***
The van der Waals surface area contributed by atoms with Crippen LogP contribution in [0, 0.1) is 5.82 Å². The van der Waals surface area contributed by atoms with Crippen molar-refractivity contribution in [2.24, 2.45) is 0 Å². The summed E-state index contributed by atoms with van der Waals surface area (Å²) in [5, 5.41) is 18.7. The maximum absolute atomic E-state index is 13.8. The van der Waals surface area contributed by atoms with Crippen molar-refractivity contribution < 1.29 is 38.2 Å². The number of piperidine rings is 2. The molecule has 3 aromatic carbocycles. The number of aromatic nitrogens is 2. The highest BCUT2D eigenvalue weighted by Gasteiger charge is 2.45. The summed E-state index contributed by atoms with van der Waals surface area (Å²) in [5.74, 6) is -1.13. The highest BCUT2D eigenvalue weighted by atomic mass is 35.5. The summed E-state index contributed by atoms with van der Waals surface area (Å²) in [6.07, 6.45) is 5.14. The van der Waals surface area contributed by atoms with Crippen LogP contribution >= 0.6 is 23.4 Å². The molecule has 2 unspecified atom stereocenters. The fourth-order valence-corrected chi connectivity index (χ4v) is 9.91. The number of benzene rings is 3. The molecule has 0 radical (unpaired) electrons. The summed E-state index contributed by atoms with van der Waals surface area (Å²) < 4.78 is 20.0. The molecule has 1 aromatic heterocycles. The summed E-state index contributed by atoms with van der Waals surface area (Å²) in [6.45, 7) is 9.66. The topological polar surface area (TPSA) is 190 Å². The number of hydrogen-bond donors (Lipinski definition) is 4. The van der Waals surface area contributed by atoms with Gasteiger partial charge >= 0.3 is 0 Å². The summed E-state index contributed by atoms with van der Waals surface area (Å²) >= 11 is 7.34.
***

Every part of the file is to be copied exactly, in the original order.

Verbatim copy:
The van der Waals surface area contributed by atoms with Crippen LogP contribution in [0, 0.1) is 5.82 Å². The van der Waals surface area contributed by atoms with Crippen molar-refractivity contribution in [2.24, 2.45) is 0 Å². The summed E-state index contributed by atoms with van der Waals surface area (Å²) in [5, 5.41) is 18.7. The maximum absolute atomic E-state index is 13.8. The van der Waals surface area contributed by atoms with Crippen molar-refractivity contribution < 1.29 is 38.2 Å². The number of piperidine rings is 2. The molecule has 3 aromatic carbocycles. The number of aromatic nitrogens is 2. The highest BCUT2D eigenvalue weighted by Gasteiger charge is 2.45. The summed E-state index contributed by atoms with van der Waals surface area (Å²) in [5.74, 6) is -1.13. The highest BCUT2D eigenvalue weighted by atomic mass is 35.5. The summed E-state index contributed by atoms with van der Waals surface area (Å²) in [6.07, 6.45) is 5.14. The van der Waals surface area contributed by atoms with Crippen LogP contribution >= 0.6 is 23.4 Å². The molecule has 2 unspecified atom stereocenters. The fourth-order valence-corrected chi connectivity index (χ4v) is 9.91. The number of benzene rings is 3. The molecule has 0 radical (unpaired) electrons. The summed E-state index contributed by atoms with van der Waals surface area (Å²) < 4.78 is 20.0. The molecule has 1 aromatic heterocycles. The summed E-state index contributed by atoms with van der Waals surface area (Å²) in [6.45, 7) is 9.66. The topological polar surface area (TPSA) is 190 Å². The number of hydrogen-bond donors (Lipinski definition) is 4. The van der Waals surface area contributed by atoms with Gasteiger partial charge >= 0.3 is 0 Å². The summed E-state index contributed by atoms with van der Waals surface area (Å²) >= 11 is 7.34.